Review of the Day: Everlost
Simon and Schuster’s favorite Shusterman is back and he’s cooked up a doozy of a new title for general consumption. Proving to the world that he likes a little gritty with his nitty, Shusterman takes a dark turn with a tale of death, life, and an entire world that exists in-between. It’s an elegy to the historical New York region and a fun new way of looking at the nature of ghosts. Because essentially, “Everlost” is a ghost story at its heart. Kids and teens alike will enjoy the story’s arc, and though there are a few loose ends waving about here and there, it’s an enjoyable read just the same. A book with a chance at being remembered as Mr. Neal Shusterman's best.
Two complete strangers collide in a car accident on a treacherous bit of road. Neither person (both children) was wearing their seatbelt at the time. They die, but that’s just on the second page. It seems that Nick and Allie have knocked one another off-course when they were traveling towards "the light" and the two of them find themselves stuck in the middle of a beautiful leafy green forest. They are in the Everlost now, a land somewhere between life and death. No one who ends up in the Everlost is ever much older than fifteen or sixteen, and now our heroes find that the rules they used to live by no longer apply. There is no pain here, but as Afterlights (or ghosts) the kids can only stay in ghostly areas or they’ll sink to the center of the earth. They also have to avoid monsters, roving gangs, forgetting who they are, and falling into comfortable eternal ruts. To get some answers, Nick and Allie join up with the long dead Leif and head towards the Everlost version of New York City to get some answers. How do they leave this impermanent world? Where would they end up if they left? And what is their purpose after all?
Engaging? Entirely. If Shusterman wanted to write a book on how to create first chapters with a bit of bite, this might not be a bad title to reference. Right from sentence one the book gets the reader in a throttle-hold and never lets go. This book has plenty of magic, escapes, villains, mystery, and more to entice a couple reluctant readers here and there. I suspect that reading a chapter a day to a class of kids would work especially well.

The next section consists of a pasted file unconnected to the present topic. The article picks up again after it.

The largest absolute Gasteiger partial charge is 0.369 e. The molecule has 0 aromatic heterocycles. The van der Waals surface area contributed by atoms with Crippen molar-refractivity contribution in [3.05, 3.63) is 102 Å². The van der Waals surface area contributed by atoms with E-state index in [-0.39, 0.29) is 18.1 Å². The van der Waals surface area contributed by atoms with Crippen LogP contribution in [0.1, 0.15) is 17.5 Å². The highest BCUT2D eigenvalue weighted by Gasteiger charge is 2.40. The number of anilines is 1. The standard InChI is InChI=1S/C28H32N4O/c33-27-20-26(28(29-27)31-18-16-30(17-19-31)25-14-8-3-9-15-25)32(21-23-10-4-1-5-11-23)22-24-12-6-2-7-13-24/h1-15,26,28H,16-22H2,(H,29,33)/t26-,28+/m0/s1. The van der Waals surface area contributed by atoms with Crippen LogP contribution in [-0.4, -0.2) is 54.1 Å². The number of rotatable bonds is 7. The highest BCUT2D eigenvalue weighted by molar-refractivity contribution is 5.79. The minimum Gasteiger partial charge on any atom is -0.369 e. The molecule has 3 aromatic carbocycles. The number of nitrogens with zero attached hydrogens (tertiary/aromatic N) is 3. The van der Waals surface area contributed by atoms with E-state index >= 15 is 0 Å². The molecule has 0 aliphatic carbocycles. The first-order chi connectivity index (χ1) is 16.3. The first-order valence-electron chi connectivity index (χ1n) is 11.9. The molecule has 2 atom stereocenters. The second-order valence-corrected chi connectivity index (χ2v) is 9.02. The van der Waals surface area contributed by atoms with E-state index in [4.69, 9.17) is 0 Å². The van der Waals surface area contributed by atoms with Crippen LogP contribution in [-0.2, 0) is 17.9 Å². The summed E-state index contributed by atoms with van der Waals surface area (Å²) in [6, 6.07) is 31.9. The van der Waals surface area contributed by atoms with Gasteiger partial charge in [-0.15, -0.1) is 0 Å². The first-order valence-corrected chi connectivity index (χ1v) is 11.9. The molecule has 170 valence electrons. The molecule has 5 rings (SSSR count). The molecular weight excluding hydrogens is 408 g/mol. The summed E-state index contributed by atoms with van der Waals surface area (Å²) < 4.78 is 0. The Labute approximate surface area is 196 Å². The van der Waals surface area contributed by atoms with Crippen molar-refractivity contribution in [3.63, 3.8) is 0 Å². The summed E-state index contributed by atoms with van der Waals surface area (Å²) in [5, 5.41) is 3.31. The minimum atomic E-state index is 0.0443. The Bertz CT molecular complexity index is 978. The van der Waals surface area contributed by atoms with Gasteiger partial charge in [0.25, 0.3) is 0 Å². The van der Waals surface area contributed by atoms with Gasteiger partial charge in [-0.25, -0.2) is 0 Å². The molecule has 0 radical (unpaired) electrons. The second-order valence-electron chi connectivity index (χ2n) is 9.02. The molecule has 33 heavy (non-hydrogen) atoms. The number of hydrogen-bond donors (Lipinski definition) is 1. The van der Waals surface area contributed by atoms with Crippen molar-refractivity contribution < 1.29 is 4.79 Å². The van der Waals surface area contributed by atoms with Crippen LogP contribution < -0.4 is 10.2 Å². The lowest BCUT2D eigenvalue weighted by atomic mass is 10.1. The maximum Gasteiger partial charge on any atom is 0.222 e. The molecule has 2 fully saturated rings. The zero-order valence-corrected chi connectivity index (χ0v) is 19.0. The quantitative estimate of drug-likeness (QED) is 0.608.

The author does an excellent job of thinking up his perfect little world. In fact it's too meticulous in some ways. He has rules for everything to the point where little details that didn’t quite fit would nag at me. For example, once in a while food crosses over to Everlost and children can eat it. As such, Nick at one point gets trapped in a pickle barrel full of Everlost brine. It can’t hurt him, but it’s significantly unpleasant and he stays there for quite some time. Now one would think that Nick would figure that the best way to help his situation would be to drink the pickle brine and keep it from surrounding him if it’s so nasty. Silly? Oh my, yes. But creative kids readers may find lots of situations like this where the heroes don’t act in quite the manner you’d prefer. I also found it interesting that though Allie uses her smarts in various ways, getting herself out of a couple difficulties (though she seems to need rescuing just as often), she never actually saves anyone. Nick, at one point, is captured in quick succession by two wholly different villains. And though Allie works tirelessly to try to save him, in the end he rescues himself alone. Perhaps as a result, Nick ends up with a heroic job to do by the story’s finish while Allie’s fate is left unclear.